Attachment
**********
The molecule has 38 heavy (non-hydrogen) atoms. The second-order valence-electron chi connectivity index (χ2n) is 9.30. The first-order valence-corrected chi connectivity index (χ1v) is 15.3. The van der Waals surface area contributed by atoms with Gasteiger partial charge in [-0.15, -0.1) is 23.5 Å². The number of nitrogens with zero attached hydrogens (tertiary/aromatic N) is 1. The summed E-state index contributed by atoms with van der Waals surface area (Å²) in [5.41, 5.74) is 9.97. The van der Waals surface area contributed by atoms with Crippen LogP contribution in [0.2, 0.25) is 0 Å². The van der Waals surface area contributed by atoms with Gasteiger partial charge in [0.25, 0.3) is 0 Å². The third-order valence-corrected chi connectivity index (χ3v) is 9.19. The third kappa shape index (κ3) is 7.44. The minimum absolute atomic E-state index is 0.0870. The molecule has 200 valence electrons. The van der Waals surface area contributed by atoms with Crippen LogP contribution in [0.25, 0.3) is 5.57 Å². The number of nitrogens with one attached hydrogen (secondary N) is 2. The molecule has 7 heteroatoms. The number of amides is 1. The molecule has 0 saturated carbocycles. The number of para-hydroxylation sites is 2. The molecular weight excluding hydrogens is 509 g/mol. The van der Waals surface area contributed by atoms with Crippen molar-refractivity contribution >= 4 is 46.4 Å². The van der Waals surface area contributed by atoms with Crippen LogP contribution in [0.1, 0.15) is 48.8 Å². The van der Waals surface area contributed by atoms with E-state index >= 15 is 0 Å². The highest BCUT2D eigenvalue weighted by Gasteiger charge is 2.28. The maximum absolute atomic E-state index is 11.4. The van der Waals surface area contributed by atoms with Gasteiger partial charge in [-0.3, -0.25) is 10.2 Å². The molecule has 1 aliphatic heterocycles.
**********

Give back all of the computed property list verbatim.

The molecule has 38 heavy (non-hydrogen) atoms. The second-order valence-electron chi connectivity index (χ2n) is 9.30. The first-order valence-corrected chi connectivity index (χ1v) is 15.3. The van der Waals surface area contributed by atoms with Gasteiger partial charge in [-0.15, -0.1) is 23.5 Å². The number of nitrogens with zero attached hydrogens (tertiary/aromatic N) is 1. The summed E-state index contributed by atoms with van der Waals surface area (Å²) in [5.41, 5.74) is 9.97. The van der Waals surface area contributed by atoms with Crippen LogP contribution in [0.2, 0.25) is 0 Å². The van der Waals surface area contributed by atoms with Gasteiger partial charge in [0.25, 0.3) is 0 Å². The third-order valence-corrected chi connectivity index (χ3v) is 9.19. The third kappa shape index (κ3) is 7.44. The minimum absolute atomic E-state index is 0.0870. The molecule has 200 valence electrons. The van der Waals surface area contributed by atoms with Crippen LogP contribution in [0.25, 0.3) is 5.57 Å². The number of nitrogens with one attached hydrogen (secondary N) is 2. The molecule has 7 heteroatoms. The number of amides is 1. The molecule has 0 saturated carbocycles. The number of para-hydroxylation sites is 2. The molecular weight excluding hydrogens is 509 g/mol. The van der Waals surface area contributed by atoms with Crippen molar-refractivity contribution >= 4 is 46.4 Å². The van der Waals surface area contributed by atoms with Crippen LogP contribution in [0.1, 0.15) is 48.8 Å². The van der Waals surface area contributed by atoms with E-state index >= 15 is 0 Å². The highest BCUT2D eigenvalue weighted by Gasteiger charge is 2.28. The maximum absolute atomic E-state index is 11.4. The van der Waals surface area contributed by atoms with Gasteiger partial charge in [-0.3, -0.25) is 10.2 Å². The molecule has 1 aliphatic heterocycles.